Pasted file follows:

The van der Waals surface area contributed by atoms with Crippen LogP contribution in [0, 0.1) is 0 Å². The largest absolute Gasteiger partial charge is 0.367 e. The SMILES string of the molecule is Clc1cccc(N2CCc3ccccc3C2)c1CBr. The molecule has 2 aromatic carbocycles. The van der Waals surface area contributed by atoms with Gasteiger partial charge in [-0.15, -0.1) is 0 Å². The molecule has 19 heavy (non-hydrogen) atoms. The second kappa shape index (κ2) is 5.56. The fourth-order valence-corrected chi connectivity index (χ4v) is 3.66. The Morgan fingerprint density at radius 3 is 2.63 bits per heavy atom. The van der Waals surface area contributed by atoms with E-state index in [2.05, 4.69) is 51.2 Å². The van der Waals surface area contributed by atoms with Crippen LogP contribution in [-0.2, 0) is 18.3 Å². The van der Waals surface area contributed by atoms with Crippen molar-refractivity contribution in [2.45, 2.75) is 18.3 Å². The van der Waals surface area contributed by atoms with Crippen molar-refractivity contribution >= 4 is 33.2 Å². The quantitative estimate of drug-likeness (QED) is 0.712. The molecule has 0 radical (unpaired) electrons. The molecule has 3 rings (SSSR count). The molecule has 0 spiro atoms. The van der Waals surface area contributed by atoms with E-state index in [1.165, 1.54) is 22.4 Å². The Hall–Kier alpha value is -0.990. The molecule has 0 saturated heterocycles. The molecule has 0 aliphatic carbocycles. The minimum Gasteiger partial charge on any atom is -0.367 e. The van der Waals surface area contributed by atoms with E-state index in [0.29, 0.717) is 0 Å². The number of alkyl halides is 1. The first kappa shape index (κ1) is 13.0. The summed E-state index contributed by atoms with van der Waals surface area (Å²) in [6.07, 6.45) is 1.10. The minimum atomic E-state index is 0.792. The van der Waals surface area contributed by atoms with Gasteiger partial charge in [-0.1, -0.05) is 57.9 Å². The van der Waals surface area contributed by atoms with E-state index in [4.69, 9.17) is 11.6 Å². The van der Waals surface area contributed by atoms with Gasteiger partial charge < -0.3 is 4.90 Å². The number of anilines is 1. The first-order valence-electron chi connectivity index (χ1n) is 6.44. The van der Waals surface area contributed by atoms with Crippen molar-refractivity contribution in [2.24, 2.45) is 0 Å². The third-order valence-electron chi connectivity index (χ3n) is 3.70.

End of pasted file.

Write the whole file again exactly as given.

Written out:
The van der Waals surface area contributed by atoms with Crippen LogP contribution in [0, 0.1) is 0 Å². The largest absolute Gasteiger partial charge is 0.367 e. The SMILES string of the molecule is Clc1cccc(N2CCc3ccccc3C2)c1CBr. The molecule has 2 aromatic carbocycles. The van der Waals surface area contributed by atoms with Gasteiger partial charge in [-0.15, -0.1) is 0 Å². The molecule has 19 heavy (non-hydrogen) atoms. The second kappa shape index (κ2) is 5.56. The fourth-order valence-corrected chi connectivity index (χ4v) is 3.66. The Morgan fingerprint density at radius 3 is 2.63 bits per heavy atom. The van der Waals surface area contributed by atoms with E-state index in [2.05, 4.69) is 51.2 Å². The van der Waals surface area contributed by atoms with Crippen LogP contribution in [-0.2, 0) is 18.3 Å². The van der Waals surface area contributed by atoms with Crippen molar-refractivity contribution in [2.45, 2.75) is 18.3 Å². The van der Waals surface area contributed by atoms with Crippen molar-refractivity contribution >= 4 is 33.2 Å². The quantitative estimate of drug-likeness (QED) is 0.712. The molecule has 0 radical (unpaired) electrons. The molecule has 3 rings (SSSR count). The molecule has 0 spiro atoms. The van der Waals surface area contributed by atoms with E-state index in [1.165, 1.54) is 22.4 Å². The Hall–Kier alpha value is -0.990. The molecule has 0 saturated heterocycles. The molecule has 0 aliphatic carbocycles. The minimum Gasteiger partial charge on any atom is -0.367 e. The van der Waals surface area contributed by atoms with E-state index in [0.29, 0.717) is 0 Å². The number of alkyl halides is 1. The first kappa shape index (κ1) is 13.0. The summed E-state index contributed by atoms with van der Waals surface area (Å²) in [6.07, 6.45) is 1.10. The minimum atomic E-state index is 0.792. The van der Waals surface area contributed by atoms with Gasteiger partial charge in [-0.1, -0.05) is 57.9 Å². The van der Waals surface area contributed by atoms with E-state index in [4.69, 9.17) is 11.6 Å². The van der Waals surface area contributed by atoms with Gasteiger partial charge < -0.3 is 4.90 Å². The number of anilines is 1. The first-order valence-electron chi connectivity index (χ1n) is 6.44. The van der Waals surface area contributed by atoms with Crippen molar-refractivity contribution in [2.24, 2.45) is 0 Å². The third-order valence-electron chi connectivity index (χ3n) is 3.70.